Seattle dram shop attorney.

Dram shop laws govern the potential liability for over service of alcohol. Of course the person causing the injury may also be liable. Dram shop laws focus on the potential liability of the server of alcohol. These laws apply commercial servers – bars, restaurants, etc.

Private servers of alcohol – at social parties, etc. – are not liable for service to adults, but may be for service to minors. There is an exception for business functions, even if the business does not charge for the alcohol and is not normally in the business of serving alcohol.[1]

It is not enough that the person causing injury was drunk at the time of the accident. Instead, the focus in on whether the person consuming the alcohol was apparently intoxicated at the time the alcohol was served.

This can be tricky to prove. People can be intoxicated, but that is not always immediately apparent to others. The intoxicated person may not seem drunk – for instance they may not slur speech, stagger, etc. This is especially true for heavy drinkers.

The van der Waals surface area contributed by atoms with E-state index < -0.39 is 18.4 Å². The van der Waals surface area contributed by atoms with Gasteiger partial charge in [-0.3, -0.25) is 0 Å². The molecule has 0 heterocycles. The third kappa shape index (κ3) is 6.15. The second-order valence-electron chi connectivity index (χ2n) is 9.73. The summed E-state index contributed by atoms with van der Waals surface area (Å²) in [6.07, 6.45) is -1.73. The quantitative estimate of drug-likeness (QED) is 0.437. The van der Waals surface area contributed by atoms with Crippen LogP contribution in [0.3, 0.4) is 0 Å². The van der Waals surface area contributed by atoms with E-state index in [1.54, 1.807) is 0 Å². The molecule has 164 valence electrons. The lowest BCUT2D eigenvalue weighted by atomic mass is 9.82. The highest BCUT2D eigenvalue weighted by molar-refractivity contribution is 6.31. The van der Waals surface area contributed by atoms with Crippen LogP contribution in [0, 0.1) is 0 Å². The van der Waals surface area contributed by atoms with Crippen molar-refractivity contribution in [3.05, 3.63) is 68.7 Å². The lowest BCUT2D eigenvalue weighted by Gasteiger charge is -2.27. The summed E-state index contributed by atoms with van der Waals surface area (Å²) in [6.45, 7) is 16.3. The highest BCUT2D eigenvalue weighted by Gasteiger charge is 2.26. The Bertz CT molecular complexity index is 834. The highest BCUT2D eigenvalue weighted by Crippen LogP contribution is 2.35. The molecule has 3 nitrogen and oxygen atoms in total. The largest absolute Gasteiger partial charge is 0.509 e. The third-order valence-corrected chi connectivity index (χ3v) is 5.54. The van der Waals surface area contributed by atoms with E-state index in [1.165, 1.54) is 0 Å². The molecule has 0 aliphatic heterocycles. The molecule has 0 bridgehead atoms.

For this reason, the blood alcohol level of a drunk driver who causes injures to others may or may not admissible as evidence in court. [2]

The importance to act early.

For this reason it is important to act early if you or someone you know was injured by someone who was intoxicated. It is important to try to find witnesses and preserve evidence early, before any such evidence is lost.

Injured persons who may bring a claim for over service of alcohol.

Third persons injured by over service of alcohol may bring a claim against the business or individuals who over served.

Minors.

Generally the person who was intoxicated may not bring an injury claim against the business or individuals who served them alcohol. There is an exception for minors. A minor who was injured as a result of being intoxicated may bring a claim against the business or individuals who served the alcohol.

Contact a Seattle Dram Shop Attorney

To learn more, speak with our Seattle Dram Shop Attorney by calling 206-801-1188.

 

 


[1] Christen v. Lee, 113 Wash. 2d 479, 780 P.2d 1307 (1989). Dickinson v. Edwards, 105 Wn. 2d 457, 716 P.2d 814 (1986).

[2] Compare Fairbanks v. J.B. McLoughlin, Co., Inc., 131 Wash. 2d 96, 929 P.2d 433 (1997) with Purchase v. Meyer, 108 Wn. 2d 220, 737 P.2d 661 (1987).

Leave a Reply